It might be titled The Brotherhood of the Travelling Necktie.
Whether a slightly frayed, orange tie will turn out to have magical powers — like those of a threadbare pair of blue jeans that bring luck and self-confidence to four young women in the popular book series, The Sisterhood of the Travelling Pants — remains to be seen.
But it's already become a powerful symbol of unity for the federal NDP in the wake of a bruising seven-month leadership contest triggered by Layton's untimely death last August.
The saga begins 15 years ago during the 1997 election, when Jamey Heath was running for the New Democrats in Ottawa Centre. A friend bought him a tie — NDP orange, naturally — to wear on the hustings.
In 2003, Heath was in charge of communications for a little-known Toronto city councillor, Jack Layton, in his bid to become national NDP leader. On the day of the leadership vote, Heath was appalled by Layton's unfashionable choice of neckwear.
"His tie was so bad, I refused to let him wear it," Heath recalls.
It was, according to Layton's son, Mike, "one of the ties my grandmother had made him, years and years before."
Heath zipped home, grabbed his classier, trendier orange tie and brought it back to the Toronto convention for Layton to wear. When Layton delivered his victory speech later that day, Heath's vibrant Holt Renfrew tie was knotted around his neck.
"This was probably the first of the orange ties Jack became quite famous for wearing," says Mike.
When Heath left his post as Layton's communications director in 2006, the leader gave him back the tie as a parting gift.
Heath packed it away, along with other valued belongings, while he took an extended trip to Australia and New Zealand. The next time he wore it was as a pall bearer at Layton's funeral last August.
After the funeral, Heath gave the tie to Mike Layton, with a note explaining its history.
"I cherished it," Mike says. "It was very kind of him that he would think of me at that time and give over what was maybe one of his last gifts that he got from Jack."
Subsequently, Mike was put in charge of sifting through his father's clothing, deciding what to keep and what to give away. He quickly realized there were an awful lot of ties, "upwards of 200," some decades old.
Most were donated in bulk to charitable organizations. But Mike saved 87 of his father's nicest ties and the family decided to turn them into limited edition neckwear, some to keep as mementoes, others to be auctioned off to raise money for charities closest to Layton's heart.
Labels with Layton's signature were made up, numbered from one through 87, to be sewn onto the ties, some of which had been worn "at pretty pivotal moments for the NDP."
The family decided to give the No. 1 tie — Heath's orange tie worn by Layton the day he won the leadership — to whomever was elected to succeed him last Saturday.
Mike acknowledges it could have been a bit of a problem had Peggy Nash won the leadership.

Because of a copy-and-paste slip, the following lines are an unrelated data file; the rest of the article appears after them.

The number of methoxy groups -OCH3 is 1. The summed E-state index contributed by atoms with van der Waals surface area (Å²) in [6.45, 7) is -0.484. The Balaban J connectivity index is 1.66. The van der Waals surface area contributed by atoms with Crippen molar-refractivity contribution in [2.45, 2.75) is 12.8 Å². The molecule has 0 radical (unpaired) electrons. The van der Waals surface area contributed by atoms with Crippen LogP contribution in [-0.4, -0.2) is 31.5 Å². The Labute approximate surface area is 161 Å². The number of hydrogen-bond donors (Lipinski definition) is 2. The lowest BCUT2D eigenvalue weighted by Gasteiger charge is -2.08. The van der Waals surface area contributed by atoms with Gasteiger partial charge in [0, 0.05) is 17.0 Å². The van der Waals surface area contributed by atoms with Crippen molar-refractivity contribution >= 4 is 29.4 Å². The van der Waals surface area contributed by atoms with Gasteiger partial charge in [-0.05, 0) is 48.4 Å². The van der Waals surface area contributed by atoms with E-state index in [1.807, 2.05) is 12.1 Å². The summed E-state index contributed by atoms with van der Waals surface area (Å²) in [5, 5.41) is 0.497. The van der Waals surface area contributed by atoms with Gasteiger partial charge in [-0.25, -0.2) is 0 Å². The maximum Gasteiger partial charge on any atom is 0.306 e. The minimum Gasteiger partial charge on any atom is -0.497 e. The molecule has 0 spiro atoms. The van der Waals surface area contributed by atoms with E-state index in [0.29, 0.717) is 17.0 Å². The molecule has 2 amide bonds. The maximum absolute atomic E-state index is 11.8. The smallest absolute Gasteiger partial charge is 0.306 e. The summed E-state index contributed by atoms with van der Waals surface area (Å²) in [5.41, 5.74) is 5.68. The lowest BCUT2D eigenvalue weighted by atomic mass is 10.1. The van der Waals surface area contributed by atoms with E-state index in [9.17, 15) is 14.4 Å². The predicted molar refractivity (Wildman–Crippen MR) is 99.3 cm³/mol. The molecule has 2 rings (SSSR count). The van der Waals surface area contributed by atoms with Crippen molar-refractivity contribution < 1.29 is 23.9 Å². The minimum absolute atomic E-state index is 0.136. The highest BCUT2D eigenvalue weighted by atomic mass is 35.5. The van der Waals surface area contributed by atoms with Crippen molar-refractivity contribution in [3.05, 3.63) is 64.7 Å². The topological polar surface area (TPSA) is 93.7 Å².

"We would have had to make it into a scarf or something like that."
As it happened, Layton's one-time Quebec lieutenant, Thomas Mulcair, was crowned NDP leader and, moments afterward, Mike sneaked backstage at the Toronto convention and passed the tie to his father's successor.
"We thought as a family, you know what, this might be a nice keepsake to pass on to sort of make sure that the new leader knew that he has our support and that he would've had Jack's support in taking the party to the next level," says Mike.
For Mulcair, "it was a very touching moment."
"It's an incredible memento and something I'm going to keep preciously," the freshly minted leader said in an interview Wednesday.
As a rule, Mike says his father didn't place any sentimental value on his various ties or other clothing. But this one was different.
"When he was giving it (back) to Jamey, I think that's probably when it started gaining its value ... because it was a very specific gift (to Layton) at a time when he was going through a change in his life and then, when Jamey was going through a change in his, he got the tie back, when I was going through a change in mine, Jamey gave me the tie, and now to Thomas.
"So if there's any piece of clothing that my dad, or myself even, have any emotional connection to, it would have been that."
In an ironic twist of synchronicity, the friend who originally gave the tie to Heath was an organizer for Mulcair during the leadership contest. Heath himself was campaign manager for third-place contender Nathan Cullen.
For Heath, last weekend's convention "was my first real NDP event since the '06 campaign and I had been thinking about Jack quite a bit as it approached."
When Mike told him about the family's plans for the tie, Heath was "quite taken aback and very touched."
"I hope it brings Mulcair good fortune and am honoured to have been a neck around which it has hung."
Whether it ever actually hangs around Mulcair's neck remains to be seen. Mike acknowledges the tie "is not in the best shape" and says no one will be offended if Mulcair doesn't actually wear it.
"It was simply meant to show our support for the next leader. If he does, I'll be flattered ... If the colour's not your cup of tea, I wouldn't be offended."
Since his victory, Mulcair has shown a penchant for blue ties. But he says that's not so much an indicator of colour preference as a matter of having limited options left in his suitcase after weeks on the road and a run-in with a forgotten apple that had been packed somewhere close to the ties.
So, will he actually wear Layton's somewhat tattered orange tie?
"It's something that I'm keeping as an extraordinary reminder of Jack," he says. "I suspect that there will be an occasion in the future where I will wear it and, if I do, I'm going to be sure to phone Michael and let him know."
Also on HuffPost